Although [mortgage applications are down 22.5% from this time last year [WSJ]](http://online.wsj.com/article/BT-CO-20060920-704794-search.html?KEYWORDS=rex+nutting&COLLECTION=autowire/6month), they are at their highest levels since April, according to the [Mortgage Bankers Association](http://www.mortgagebankers.org/NewsandMedia/PressCenter/44687.htm):
The Market Composite Index, a measure of mortgage loan application volume, was 595.8, an increase of 2 percent on a seasonally adjusted basis from 584.2 one week earlier. On an unadjusted basis, the Index increased 12.3 percent compared with the previous week and was down 22.5 percent compared with the same week one year earlier. The previous week was shortened due to the Labor Day holiday.
The refinance share of mortgage activity increased to 43.7 percent of total applications from 40.3 percent the previous week. The adjustable-rate mortgage (ARM) share of activity increased to 27 percent of total applications from 25.5 percent the previous week.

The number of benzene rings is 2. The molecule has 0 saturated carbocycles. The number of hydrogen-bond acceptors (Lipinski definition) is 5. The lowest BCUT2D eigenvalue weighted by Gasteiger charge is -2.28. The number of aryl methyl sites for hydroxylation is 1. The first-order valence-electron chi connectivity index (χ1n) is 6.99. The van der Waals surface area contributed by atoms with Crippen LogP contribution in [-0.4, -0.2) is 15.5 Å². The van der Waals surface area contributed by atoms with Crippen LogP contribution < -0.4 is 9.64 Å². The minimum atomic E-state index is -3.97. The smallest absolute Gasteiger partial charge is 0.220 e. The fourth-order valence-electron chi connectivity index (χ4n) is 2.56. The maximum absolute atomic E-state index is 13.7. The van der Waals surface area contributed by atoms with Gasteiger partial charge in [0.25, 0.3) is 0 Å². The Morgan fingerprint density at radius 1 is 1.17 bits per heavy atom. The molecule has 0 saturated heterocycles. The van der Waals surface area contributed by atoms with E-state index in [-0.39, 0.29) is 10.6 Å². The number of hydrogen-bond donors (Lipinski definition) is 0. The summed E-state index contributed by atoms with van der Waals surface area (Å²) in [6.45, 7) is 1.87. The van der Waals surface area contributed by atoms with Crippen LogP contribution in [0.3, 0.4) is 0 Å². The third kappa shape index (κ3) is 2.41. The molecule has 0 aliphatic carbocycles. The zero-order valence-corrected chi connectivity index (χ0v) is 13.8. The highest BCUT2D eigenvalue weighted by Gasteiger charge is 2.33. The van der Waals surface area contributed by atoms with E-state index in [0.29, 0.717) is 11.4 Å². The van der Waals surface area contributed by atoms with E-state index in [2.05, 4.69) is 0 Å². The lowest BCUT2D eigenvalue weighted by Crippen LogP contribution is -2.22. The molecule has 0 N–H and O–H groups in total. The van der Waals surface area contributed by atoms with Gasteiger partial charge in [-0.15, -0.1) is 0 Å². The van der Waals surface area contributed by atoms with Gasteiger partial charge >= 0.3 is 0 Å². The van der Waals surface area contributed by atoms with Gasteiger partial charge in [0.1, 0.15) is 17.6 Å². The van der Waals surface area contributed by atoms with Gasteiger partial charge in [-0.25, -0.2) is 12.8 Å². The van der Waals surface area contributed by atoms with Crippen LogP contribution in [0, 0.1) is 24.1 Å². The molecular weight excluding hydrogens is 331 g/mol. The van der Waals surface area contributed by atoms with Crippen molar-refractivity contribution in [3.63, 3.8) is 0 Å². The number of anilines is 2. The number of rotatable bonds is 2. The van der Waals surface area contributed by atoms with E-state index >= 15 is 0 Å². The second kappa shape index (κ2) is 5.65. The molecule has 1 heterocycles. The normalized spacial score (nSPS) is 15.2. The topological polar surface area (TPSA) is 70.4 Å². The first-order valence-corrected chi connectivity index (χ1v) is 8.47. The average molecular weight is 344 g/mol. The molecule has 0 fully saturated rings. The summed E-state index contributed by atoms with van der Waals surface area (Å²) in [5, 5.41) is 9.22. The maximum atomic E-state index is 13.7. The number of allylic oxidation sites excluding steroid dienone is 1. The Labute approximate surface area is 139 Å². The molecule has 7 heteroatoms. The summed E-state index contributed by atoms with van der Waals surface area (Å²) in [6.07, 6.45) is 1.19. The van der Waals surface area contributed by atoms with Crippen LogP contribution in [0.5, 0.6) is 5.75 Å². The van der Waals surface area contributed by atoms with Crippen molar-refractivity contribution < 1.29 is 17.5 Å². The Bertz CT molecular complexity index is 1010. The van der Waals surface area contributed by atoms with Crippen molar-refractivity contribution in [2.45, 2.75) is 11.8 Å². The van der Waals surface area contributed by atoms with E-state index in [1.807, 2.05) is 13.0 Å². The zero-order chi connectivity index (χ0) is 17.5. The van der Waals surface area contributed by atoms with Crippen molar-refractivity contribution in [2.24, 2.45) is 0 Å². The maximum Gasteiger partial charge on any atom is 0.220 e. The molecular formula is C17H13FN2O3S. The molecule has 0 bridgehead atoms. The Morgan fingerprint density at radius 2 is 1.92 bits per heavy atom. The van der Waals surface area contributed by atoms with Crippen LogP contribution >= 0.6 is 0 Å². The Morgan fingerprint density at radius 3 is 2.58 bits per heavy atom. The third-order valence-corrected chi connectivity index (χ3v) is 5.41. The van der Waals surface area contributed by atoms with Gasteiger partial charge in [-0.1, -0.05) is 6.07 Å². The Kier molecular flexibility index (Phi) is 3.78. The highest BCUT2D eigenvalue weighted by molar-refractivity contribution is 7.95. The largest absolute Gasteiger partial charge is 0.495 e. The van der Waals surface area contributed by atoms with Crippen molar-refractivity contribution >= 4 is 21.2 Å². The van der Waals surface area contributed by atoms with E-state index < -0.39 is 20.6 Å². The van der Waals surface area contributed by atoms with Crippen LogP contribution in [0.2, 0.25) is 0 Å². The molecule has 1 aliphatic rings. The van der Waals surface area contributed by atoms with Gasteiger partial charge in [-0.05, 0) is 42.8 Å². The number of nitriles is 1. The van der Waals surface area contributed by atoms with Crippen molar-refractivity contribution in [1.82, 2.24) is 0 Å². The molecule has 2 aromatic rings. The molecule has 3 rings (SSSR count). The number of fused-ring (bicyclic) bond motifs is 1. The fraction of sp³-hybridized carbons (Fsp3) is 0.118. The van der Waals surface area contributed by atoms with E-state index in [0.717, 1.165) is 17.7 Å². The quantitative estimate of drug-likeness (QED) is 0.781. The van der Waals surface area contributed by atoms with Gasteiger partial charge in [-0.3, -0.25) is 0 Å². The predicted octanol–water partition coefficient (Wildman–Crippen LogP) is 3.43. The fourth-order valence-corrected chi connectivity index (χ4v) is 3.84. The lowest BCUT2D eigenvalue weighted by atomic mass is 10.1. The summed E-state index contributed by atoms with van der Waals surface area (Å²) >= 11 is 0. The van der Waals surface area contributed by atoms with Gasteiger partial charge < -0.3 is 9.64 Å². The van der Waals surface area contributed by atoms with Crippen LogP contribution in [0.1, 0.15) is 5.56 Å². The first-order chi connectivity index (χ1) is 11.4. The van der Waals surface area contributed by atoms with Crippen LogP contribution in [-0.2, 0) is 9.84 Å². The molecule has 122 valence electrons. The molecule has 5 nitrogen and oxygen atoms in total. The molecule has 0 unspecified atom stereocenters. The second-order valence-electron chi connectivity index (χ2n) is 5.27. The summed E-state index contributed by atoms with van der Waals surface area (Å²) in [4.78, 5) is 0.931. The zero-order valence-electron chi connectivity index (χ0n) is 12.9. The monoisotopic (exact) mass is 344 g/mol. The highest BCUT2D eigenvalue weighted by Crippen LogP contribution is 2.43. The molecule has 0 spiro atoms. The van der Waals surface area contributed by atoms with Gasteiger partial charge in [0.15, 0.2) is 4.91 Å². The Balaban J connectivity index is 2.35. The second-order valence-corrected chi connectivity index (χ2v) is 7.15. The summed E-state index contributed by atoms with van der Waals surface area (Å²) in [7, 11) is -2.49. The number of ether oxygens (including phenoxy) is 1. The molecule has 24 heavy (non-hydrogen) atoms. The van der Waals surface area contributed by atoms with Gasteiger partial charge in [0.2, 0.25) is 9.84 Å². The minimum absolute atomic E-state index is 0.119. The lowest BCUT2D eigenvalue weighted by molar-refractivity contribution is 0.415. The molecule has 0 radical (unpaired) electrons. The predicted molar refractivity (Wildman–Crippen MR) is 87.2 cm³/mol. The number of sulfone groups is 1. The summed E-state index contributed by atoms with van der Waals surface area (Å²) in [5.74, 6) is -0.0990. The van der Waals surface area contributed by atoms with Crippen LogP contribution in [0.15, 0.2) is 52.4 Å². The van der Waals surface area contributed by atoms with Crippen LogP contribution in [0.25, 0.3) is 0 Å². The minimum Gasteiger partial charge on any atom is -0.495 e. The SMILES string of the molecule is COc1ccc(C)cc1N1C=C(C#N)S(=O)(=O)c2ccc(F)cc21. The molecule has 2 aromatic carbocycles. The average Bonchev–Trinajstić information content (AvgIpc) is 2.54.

With mortgage rates trending down over the past 3 months in response to the weakening economy and weaker rates expected in the future, refi activity will likely continue to increase as people who recently purchased or those who are looking at [adjustable rate resets [Reuters]](http://today.reuters.com/news/articleinvesting.aspx?type=bondsNews&storyID=2006-09-20T151239Z_01_N20440322_RTRIDST_0_ECONOMY-MORTGAGES-UPDATE-2.XML) will want the best deal. The volume may kick in more significantly if the fed elects to drop the federal funds rate at a future FOMC meeting.
Sales may not benefit as much however, since housing activity toward the end of the housing boom was ignited by low short term rates. Although rates are dropping, its apparent that they have a ways to go before a significant impact on the number of sales is seen. This is evidenced by looking at rates over the past three years.